I still won't say that's the major part of his struggles though, I still have to say it was the defense.  @y*so*blu made a good point in the earlier years, they had more balance...but that was also when he had more players held over from the Burns era, guys like John Randle, Henry Thomas, Carlos Jenkins, and Todd Scott.  Denny brought in veteran players like Jack Del Rio and Vencie Glenn to fill in the gaps in those early years, but again failed to draft and develop any defensive players of any significance.  His main successes were Ed McDaniel and Robert Griffith (as well to a lesser degree in Corey Fuller and Orlando Thomas), but the names of failures were numerous, from Dewayne Washington to Roy Barker to Dwayne Rudd to Derrick Alexander, the list goes on. And then he failed to even identify good free agent talent to fill in the gaps...Remember Dixon Edwards?

I will always be a mixed bag when it comes to Denny.  I love how good he was at finding and developing offensive talent, but I will absolutely abhor his massive failures in identifying defensive talent, his perceived hatred of the fanbase (because of his inability to deal with the media and interact with the local fanbase) and his never-ending quest for power within the organization.  

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5 minutes ago, swede700 said:

I will always be a mixed bag when it comes to Denny.  I love how good he was at finding and developing offensive talent, but I will absolutely abhor his massive failures in identifying defensive talent, his perceived hatred of the fanbase (because of his inability to deal with the media and interact with the local fanbase) and his never-ending quest for power within the organization.  

You make good points. To be fair I think Dwayne Rudd was a decent player. His short career and infamous premature celebration with the Browns tend to obscure that, but I always liked him. Alexander for his part was no Warren Sapp, but twenty sacks over five seasons doesn't make him a total bust. I have to agree with you about the others, though. The defense regressed a lot as that decade went on. (I'm kind of glad a guy like Sapp wasn't on our team but that's beside the point.)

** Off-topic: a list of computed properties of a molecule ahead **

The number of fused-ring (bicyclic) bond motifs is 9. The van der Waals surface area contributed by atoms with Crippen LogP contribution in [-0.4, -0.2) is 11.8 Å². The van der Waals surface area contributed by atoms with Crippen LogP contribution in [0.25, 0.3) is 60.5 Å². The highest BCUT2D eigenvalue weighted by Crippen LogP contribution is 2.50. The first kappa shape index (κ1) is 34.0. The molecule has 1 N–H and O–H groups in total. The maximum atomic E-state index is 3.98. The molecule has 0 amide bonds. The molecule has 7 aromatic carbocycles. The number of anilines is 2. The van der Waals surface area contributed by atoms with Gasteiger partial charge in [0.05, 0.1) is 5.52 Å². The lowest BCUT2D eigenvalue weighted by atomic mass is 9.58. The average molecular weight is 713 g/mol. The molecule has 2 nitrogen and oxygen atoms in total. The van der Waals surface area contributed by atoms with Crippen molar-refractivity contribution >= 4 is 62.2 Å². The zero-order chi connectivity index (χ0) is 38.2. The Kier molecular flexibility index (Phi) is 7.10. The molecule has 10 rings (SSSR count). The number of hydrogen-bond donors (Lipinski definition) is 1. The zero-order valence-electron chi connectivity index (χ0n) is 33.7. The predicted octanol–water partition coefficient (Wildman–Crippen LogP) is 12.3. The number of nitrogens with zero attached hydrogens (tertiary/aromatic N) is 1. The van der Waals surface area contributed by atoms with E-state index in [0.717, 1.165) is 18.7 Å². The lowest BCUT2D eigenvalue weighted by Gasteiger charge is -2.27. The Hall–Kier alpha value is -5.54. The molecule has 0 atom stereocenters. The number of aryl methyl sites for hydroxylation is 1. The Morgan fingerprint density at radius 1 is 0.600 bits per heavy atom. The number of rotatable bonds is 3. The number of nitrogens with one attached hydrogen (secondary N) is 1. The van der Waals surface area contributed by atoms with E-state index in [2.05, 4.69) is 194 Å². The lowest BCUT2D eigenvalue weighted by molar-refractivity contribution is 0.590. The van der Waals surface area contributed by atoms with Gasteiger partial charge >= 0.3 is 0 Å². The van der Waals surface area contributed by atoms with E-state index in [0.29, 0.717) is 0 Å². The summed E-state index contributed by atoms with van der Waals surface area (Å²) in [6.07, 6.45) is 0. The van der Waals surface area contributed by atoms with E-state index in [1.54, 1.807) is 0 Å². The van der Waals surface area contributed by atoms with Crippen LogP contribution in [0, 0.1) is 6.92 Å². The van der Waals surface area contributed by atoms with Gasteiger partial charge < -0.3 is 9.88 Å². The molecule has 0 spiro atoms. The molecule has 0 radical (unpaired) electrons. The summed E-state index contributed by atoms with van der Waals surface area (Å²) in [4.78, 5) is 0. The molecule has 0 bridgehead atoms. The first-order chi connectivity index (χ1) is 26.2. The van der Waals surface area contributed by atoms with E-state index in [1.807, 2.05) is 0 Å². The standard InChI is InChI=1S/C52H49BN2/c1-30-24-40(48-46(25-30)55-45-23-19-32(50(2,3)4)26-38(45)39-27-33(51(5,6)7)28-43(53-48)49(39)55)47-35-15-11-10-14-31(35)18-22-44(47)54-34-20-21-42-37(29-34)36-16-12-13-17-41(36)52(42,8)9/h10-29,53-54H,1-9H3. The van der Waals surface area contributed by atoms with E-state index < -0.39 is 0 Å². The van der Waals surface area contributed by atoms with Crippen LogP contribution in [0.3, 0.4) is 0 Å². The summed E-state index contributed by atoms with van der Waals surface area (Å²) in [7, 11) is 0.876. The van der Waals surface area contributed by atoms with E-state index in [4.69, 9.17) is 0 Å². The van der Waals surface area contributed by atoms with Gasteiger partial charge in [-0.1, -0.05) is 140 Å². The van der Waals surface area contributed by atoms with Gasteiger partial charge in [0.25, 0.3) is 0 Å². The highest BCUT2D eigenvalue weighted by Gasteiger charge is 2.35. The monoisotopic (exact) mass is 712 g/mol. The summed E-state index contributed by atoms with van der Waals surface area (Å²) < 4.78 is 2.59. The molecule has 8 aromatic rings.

Maybe Green's mental state was an issue. When you can't handle the media in Minnesota, eventually you have to consider the possibility that you're part of the problem. He didn't seem to get that. As for desiring power, all the man had to do was bring home a championship in one of those playoff seasons. They might have fallen at his feet and given him the keys to the whole organization and probably the Twin Cities. But maybe it's just as well. I'm not sure what Green would, or could have done in a situation where there was no one to blame but himself. Some guys just aren't built to go the distance.

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The defense...the defense...the defense.  Denny paid little attention to that side of the ball, yet they weren't completely lacking in talent, however, especially in the Moss, Carter, Reed years the offense was a quick strike offense.  This meant that the defense was on the field a lot more than the offense was.  I think I would have let Denny go in favor of promoting Tony Dungy to head coach...but, that's using my 20/20 hindsight!!

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1 hour ago, Virginia Viking said:

  I think I would have let Denny go in favor of promoting Tony Dungy to head coach...but, that's using my 20/20 hindsight!!

That wasn't 20/20 hindsight in my case. I said that at the time, although I knew it wasn't going to happen.  ;)